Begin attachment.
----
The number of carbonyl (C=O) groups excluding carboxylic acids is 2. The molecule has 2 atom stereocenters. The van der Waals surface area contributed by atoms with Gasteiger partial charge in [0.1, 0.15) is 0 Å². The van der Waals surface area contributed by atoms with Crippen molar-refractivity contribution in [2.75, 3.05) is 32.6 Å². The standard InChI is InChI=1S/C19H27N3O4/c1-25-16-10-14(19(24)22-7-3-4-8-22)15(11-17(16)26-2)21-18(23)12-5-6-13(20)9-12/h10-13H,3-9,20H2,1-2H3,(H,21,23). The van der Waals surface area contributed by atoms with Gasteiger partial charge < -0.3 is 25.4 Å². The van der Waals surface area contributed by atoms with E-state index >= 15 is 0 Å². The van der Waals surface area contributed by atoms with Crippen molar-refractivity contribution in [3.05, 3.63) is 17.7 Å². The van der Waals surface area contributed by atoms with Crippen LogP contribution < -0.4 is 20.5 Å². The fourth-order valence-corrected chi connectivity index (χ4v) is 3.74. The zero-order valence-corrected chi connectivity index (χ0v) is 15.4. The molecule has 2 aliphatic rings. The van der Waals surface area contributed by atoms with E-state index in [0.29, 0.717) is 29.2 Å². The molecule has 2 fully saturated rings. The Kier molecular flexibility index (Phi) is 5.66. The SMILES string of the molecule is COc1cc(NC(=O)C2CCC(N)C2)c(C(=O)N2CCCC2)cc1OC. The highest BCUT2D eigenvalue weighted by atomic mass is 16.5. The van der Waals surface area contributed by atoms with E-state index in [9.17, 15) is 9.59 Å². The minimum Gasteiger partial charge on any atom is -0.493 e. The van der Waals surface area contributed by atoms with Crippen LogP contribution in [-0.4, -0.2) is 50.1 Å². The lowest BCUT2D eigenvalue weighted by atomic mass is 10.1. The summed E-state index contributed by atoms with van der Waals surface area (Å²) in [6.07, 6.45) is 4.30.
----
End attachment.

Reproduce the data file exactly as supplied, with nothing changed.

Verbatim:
The number of carbonyl (C=O) groups excluding carboxylic acids is 2. The molecule has 2 atom stereocenters. The van der Waals surface area contributed by atoms with Gasteiger partial charge in [0.1, 0.15) is 0 Å². The van der Waals surface area contributed by atoms with Crippen molar-refractivity contribution in [2.75, 3.05) is 32.6 Å². The standard InChI is InChI=1S/C19H27N3O4/c1-25-16-10-14(19(24)22-7-3-4-8-22)15(11-17(16)26-2)21-18(23)12-5-6-13(20)9-12/h10-13H,3-9,20H2,1-2H3,(H,21,23). The van der Waals surface area contributed by atoms with Gasteiger partial charge < -0.3 is 25.4 Å². The van der Waals surface area contributed by atoms with E-state index >= 15 is 0 Å². The van der Waals surface area contributed by atoms with Crippen molar-refractivity contribution in [3.05, 3.63) is 17.7 Å². The van der Waals surface area contributed by atoms with Crippen LogP contribution < -0.4 is 20.5 Å². The fourth-order valence-corrected chi connectivity index (χ4v) is 3.74. The zero-order valence-corrected chi connectivity index (χ0v) is 15.4. The molecule has 2 aliphatic rings. The van der Waals surface area contributed by atoms with E-state index in [0.29, 0.717) is 29.2 Å². The molecule has 2 fully saturated rings. The Kier molecular flexibility index (Phi) is 5.66. The SMILES string of the molecule is COc1cc(NC(=O)C2CCC(N)C2)c(C(=O)N2CCCC2)cc1OC. The highest BCUT2D eigenvalue weighted by atomic mass is 16.5. The van der Waals surface area contributed by atoms with E-state index in [9.17, 15) is 9.59 Å². The minimum Gasteiger partial charge on any atom is -0.493 e. The van der Waals surface area contributed by atoms with Crippen LogP contribution in [-0.4, -0.2) is 50.1 Å². The lowest BCUT2D eigenvalue weighted by atomic mass is 10.1. The summed E-state index contributed by atoms with van der Waals surface area (Å²) in [6.07, 6.45) is 4.30.